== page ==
NCOIL Passed a Model Law Preventing Breed-Based Insurance Restrictions

Angela Vuckovic
by Angela Vuckovic

Breed discrimination is not a new phenomenon – from the fact that certain dog breeds get euthanized in shelters more often to certain breeds being classified as “dangerous” without any regard for a dog’s individual history and behavior, there are plenty of examples of breed-based prejudice. Sadly, one of the cases where breed discrimination was more than easy to spot is insuring houses, or more specifically, property and liability insurance coverage for homeowners and renters. The issue lies in the insuring companies’ perceived risk of expensive liability claims – they deem certain breeds as more likely to bite or simply scary to people, which could earn them a spot on their blacklist. 

Needless to say, this caused a whole slew of issues for dog owners looking to buy or rent a property. They could legally be denied a mortgage simply because they couldn’t get insurance because of their pet’s breed – which is a prerequisite for getting a mortgage in the first place. Similarly, insuring houses could refuse to issue or renew, cancel, or simply charge an increased premium or rate for such policy based on a dog’s breed, in cases where the policy was obtained. To make matters worse, research and studies show that there's simply no proof that certain dog breeds are, by default, more aggressive than others, and that such things can be generalized. A study published in the respected journal Science by Kathleen Morrill, a dog geneticist at the University of Massachusetts Chan Medical School, goes to prove that dog behaviors are not related to their genetic components – or, in other words, that a dog’s breed is not a relevant predictor of their behavior.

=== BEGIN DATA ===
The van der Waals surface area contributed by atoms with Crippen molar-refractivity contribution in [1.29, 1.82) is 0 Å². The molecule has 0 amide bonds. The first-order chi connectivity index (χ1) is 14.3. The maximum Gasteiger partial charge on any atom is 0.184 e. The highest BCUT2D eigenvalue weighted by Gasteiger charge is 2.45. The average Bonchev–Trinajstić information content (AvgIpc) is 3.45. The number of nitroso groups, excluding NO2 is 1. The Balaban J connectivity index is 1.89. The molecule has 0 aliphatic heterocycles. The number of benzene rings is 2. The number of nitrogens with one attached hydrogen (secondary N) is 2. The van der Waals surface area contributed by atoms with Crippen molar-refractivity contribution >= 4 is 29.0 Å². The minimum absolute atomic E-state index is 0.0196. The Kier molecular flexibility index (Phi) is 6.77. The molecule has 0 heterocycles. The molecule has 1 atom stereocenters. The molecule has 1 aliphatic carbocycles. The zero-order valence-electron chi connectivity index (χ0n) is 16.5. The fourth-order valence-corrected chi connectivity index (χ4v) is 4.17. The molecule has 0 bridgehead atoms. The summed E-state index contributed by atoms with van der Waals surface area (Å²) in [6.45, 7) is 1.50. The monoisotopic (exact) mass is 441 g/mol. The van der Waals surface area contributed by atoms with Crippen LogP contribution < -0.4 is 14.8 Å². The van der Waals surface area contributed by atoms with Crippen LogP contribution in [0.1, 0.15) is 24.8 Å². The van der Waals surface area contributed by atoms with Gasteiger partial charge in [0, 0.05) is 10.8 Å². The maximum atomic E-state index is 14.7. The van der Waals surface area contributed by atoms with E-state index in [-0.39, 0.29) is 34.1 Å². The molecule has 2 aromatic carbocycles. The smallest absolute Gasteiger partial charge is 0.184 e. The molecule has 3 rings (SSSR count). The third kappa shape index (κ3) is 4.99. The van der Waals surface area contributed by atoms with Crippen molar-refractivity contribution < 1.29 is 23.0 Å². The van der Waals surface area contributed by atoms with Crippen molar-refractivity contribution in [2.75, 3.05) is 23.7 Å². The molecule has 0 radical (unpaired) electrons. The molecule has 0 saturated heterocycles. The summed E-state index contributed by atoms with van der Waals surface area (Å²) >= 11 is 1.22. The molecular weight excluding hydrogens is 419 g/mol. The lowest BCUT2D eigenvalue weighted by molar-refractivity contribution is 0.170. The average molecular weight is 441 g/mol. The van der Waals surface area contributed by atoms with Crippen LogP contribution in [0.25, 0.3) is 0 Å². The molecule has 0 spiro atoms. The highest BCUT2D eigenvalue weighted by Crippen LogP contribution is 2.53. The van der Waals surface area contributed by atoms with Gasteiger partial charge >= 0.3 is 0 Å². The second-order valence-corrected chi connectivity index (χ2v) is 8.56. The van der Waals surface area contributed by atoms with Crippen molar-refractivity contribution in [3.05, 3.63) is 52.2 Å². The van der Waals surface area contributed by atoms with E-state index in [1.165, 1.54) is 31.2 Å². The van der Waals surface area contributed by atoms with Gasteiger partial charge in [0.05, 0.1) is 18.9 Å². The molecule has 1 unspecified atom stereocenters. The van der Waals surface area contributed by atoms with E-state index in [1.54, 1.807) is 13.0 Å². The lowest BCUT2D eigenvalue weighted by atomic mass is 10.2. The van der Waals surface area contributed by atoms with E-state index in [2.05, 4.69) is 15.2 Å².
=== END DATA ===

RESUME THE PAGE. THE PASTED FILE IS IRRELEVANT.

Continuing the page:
That’s why we were so glad to hear that The National Council of Insurance Legislators (NCOIL) just passed a model law prohibiting insurance companies from denying homeowners or renters insurance simply because of the breed of their pet. Currently, seven states have passed legislation, and hopes are that the rest will quickly follow suit. Having in mind that housing problems remain the number one reason why dogs are surrendered to the shelters and the fact that discrimination against dogs can be interpreted as discrimination against certain groups of dog owners, it’s only logical that it’s in every state’s best interest to pass similar legislation.

The initiative was led by the Best Friends Animal Society, a national organization working to end the killing of pets in shelters by 2025, which is well known for its humanitarian efforts and relentless advocacy for dogs who need it the most. 

Angela Vuckovic
Angela Vuckovic

A proud mama to seven dogs and ten cats, Angela spends her days writing for her fellow pet parents and pampering her furballs, all of whom are rescues. When she's not gushing over her adorable cats or playing with her dogs, she can be found curled up with a good fantasy book.

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